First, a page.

Cannes: Adolescence Reigns in Wes Anderson's Opener Moonrise Kingdom
Ahead of opening the 65th Cannes Film Festival with tonight's red-carpet premiere, Wes Anderson's Moonrise Kingdom kicked off the frenzy this morning with a screening and press conference.
Starring Edward Norton, Bruce Willis, Bill Murray, Tilda Swinton, Frances McDormand, Jason Schwartzman and Bob Balaban, the film really belongs to newcomers Jared Gilman and Kara Hayward, two kids on the cusp of their teens who fall in love on an island off New England in 1965. The pair make a secret pact to run away together and head to the wilderness, but the authorities are on their trail. Meanwhile, a violent storm brews offshore threatening the enclave. The couple are astonishingly level-headed characters, being chased down by some offbeat adults.
"It's been awesome, it's been amazing, my life has really taken a turn," Gilman said before a packed news conference after the official photo shoot Wednesday morning.
Anderson said he picked his two young stars after 10 months of searching, but found both in what the two-time Oscar nominee described as a magical moment. "There are many people who come along the way," he explained, "but you always hope there's this one moment and you say, 'It's this.' I was very charmed by Jared [Gilman] immediately. He made me laugh. As for Kara [Hayward], I had seen so many people do the dialogue over and over and it was like she had just made the dialogue up herself."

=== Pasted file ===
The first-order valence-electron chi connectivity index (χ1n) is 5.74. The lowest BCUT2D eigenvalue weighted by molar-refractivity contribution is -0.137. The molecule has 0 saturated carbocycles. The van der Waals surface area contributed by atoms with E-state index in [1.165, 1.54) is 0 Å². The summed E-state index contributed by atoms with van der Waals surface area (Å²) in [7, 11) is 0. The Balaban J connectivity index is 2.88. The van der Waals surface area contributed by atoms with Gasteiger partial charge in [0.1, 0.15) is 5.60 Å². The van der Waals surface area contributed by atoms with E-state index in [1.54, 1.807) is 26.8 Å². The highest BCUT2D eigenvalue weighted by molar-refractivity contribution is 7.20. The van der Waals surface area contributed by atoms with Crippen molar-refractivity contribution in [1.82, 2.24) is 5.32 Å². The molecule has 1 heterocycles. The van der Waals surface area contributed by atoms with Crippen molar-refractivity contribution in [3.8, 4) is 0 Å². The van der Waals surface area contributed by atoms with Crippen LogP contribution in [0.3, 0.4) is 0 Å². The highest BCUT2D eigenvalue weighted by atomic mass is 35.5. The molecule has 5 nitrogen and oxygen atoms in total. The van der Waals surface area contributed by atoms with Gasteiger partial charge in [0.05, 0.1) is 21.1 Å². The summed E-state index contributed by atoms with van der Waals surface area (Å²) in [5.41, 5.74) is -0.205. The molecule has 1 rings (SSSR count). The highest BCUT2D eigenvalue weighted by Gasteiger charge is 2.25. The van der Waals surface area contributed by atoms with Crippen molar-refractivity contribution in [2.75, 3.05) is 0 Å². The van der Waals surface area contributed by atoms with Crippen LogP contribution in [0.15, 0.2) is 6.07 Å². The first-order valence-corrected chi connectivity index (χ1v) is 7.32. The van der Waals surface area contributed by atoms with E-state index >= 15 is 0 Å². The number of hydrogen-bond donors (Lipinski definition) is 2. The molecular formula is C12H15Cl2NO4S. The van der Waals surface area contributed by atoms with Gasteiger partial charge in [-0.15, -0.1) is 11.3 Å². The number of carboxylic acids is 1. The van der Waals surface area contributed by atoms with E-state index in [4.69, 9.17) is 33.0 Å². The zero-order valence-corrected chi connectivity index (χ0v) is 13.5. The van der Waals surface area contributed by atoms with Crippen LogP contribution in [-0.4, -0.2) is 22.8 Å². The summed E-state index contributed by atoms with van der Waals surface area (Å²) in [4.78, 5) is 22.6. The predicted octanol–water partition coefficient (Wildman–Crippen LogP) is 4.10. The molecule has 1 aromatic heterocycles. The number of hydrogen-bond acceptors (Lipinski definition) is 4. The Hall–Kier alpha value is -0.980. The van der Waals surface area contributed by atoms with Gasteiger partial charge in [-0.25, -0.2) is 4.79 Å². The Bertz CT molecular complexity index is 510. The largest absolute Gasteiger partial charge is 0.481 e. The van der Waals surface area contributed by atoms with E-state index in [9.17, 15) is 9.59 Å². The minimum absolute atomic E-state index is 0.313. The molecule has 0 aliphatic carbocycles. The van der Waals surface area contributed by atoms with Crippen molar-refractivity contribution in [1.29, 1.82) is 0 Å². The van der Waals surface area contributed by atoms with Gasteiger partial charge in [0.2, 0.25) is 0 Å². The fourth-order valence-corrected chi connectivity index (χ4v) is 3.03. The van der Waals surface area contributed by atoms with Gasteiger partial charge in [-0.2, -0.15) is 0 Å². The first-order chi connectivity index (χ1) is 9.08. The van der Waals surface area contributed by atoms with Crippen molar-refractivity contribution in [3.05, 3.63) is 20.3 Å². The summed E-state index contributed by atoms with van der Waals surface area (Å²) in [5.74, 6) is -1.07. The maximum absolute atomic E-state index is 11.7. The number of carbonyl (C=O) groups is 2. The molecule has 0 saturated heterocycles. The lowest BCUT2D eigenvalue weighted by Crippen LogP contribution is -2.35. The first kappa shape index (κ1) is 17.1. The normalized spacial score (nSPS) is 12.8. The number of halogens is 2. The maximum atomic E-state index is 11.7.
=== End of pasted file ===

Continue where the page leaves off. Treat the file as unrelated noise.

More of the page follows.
Suzy (Hayward) is surrounded by a large family, including her parents (played by McDormand and Murray). Sam, meanwhile, has no family and is not among the popular kids in his Boy Scout troop. But their union throws the whole island into a frenzy. "I used the memory of what I wanted to have happen as a young person," said Anderson, who wrote the script with Roman Coppola. "I remember the emotion of falling in love as a kid, and I hope it's a memory that people share. [...] Part of the reason for making this film is about their [sexual] discovery. They're finding something that is beyond them, and that's where the script came from."
While the script was an idealized adolescence story for Anderson, he did note there are at least some moments in the film that may have been usurped from his own upbringing. "There's a moment in the movie where Suzy [Hayward] sees a pamphlet on the refrigerator that says, 'Coping with a very troubled child,'" he said. "That is perhaps one part that is autobiographical."
Read more of Movieline's coverage of Cannes 2012 here.